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Trump administration to set restrictions on H-1B visas

The Trump administration announced new rules Tuesday that will force companies to increase pay for H-1B visa holders and shrink the range of jobs eligible for the skilled foreign worker visa program.

The announcement comes on the heels of an Oct. 1 decision by a federal judge in the U.S. District Court for the Northern District of California to temporarily block an earlier White House ban on all new visas for foreign workers through December.

Many tech companies rely on H-1B visas to hire skilled foreign workers and protested the earlier ban.

The new rules are intended to make it more difficult for skilled foreign workers to get visas and "protect American workers," according to statements from administration officials and the Department of Homeland Security.

The rule from the Department of Labor will require that companies pay H-1B visa workers at similar rates to U.S. workers.

The Department of Homeland security rules will shrink the range of "specialty occupations" for which companies can hire H-1B workers and set a one-year limit for placements at third-party worksites, amid other changes.

"Changing the requirements around H-1B and other work visas will only hurt American companies that depend on high-skilled workers who fill critical positions while we work to grow our domestic STEM pipeline," wrote TechNet President and CEO Linda Moore in a statement. "This new rule only harms America's ability to recover from the pandemic during this critical time and has zero impact on increasing domestic American jobs."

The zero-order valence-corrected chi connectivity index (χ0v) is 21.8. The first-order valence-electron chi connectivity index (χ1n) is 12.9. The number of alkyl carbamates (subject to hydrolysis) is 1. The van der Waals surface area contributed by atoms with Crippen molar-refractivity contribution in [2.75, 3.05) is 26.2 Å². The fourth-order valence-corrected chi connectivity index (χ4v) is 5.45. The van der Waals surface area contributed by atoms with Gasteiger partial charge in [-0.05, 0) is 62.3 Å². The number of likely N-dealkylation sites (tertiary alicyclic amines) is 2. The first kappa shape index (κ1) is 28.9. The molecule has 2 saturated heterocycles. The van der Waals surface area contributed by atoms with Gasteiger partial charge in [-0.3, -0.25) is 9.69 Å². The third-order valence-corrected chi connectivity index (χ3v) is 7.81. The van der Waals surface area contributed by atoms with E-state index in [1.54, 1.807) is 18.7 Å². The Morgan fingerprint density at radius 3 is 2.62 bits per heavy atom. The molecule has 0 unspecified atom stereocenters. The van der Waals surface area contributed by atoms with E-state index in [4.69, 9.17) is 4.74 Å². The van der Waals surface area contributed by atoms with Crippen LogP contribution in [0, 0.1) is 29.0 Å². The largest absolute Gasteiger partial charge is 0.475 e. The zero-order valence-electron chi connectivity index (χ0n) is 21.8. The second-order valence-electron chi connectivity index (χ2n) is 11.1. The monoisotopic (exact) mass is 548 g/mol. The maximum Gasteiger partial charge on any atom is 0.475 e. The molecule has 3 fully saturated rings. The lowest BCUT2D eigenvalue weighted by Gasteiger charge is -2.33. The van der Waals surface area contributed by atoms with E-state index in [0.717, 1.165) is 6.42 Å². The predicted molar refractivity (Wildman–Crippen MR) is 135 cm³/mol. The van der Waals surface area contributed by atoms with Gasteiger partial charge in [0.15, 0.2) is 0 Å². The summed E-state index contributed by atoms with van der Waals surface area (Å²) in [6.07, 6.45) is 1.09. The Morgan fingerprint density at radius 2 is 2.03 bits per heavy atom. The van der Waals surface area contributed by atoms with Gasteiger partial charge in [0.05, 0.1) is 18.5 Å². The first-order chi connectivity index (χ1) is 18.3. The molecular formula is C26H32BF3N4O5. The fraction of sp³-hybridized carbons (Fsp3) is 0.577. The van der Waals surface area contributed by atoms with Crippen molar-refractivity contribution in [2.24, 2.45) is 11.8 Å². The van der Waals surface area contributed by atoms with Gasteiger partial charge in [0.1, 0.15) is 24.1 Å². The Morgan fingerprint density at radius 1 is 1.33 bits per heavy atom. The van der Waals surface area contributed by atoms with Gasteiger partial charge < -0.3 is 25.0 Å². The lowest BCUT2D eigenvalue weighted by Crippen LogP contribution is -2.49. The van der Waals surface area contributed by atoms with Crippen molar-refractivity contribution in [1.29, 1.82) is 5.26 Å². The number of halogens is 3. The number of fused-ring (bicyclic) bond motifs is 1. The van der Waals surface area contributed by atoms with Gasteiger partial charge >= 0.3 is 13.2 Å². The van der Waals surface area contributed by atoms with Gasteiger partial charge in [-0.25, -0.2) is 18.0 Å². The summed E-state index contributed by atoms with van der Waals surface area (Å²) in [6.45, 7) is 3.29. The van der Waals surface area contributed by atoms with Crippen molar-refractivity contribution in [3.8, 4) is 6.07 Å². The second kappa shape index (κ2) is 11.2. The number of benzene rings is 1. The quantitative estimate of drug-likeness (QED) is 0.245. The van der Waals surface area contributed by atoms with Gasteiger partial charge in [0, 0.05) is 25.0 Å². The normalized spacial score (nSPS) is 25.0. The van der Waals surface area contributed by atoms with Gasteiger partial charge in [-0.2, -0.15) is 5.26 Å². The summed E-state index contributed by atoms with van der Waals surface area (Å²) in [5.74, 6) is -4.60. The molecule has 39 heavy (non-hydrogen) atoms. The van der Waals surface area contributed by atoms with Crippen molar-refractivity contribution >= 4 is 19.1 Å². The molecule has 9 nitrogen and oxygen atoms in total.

Expensify CEO David Barrett: ‘Most CEOs are not bad people, they're just cowards’

"Remember that one time when we almost had civil war? What did you do about it?"

Expensify CEO David Barrett has thoughts on what it means for tech CEOs to claim they act apolitically.

Photo: Expensify

The Trump presidency ends tomorrow. It's a political change in which Expensify founder and CEO David Barrett played a brief, but explosive role.

Barrett became famous last fall — or infamous, depending on whom you ask — for sending an email to the fintech startup's clients, urging them to reject Trump and support President-elect Joe Biden.

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Benjamin Pimentel

Benjamin Pimentel ( @benpimentel) covers fintech from San Francisco. He has reported on many of the biggest tech stories over the past 20 years for the San Francisco Chronicle, Dow Jones MarketWatch and Business Insider, from the dot-com crash, the rise of cloud computing, social networking and AI to the impact of the Great Recession and the COVID crisis on Silicon Valley and beyond. He can be reached at or via Signal at (510)731-8429.

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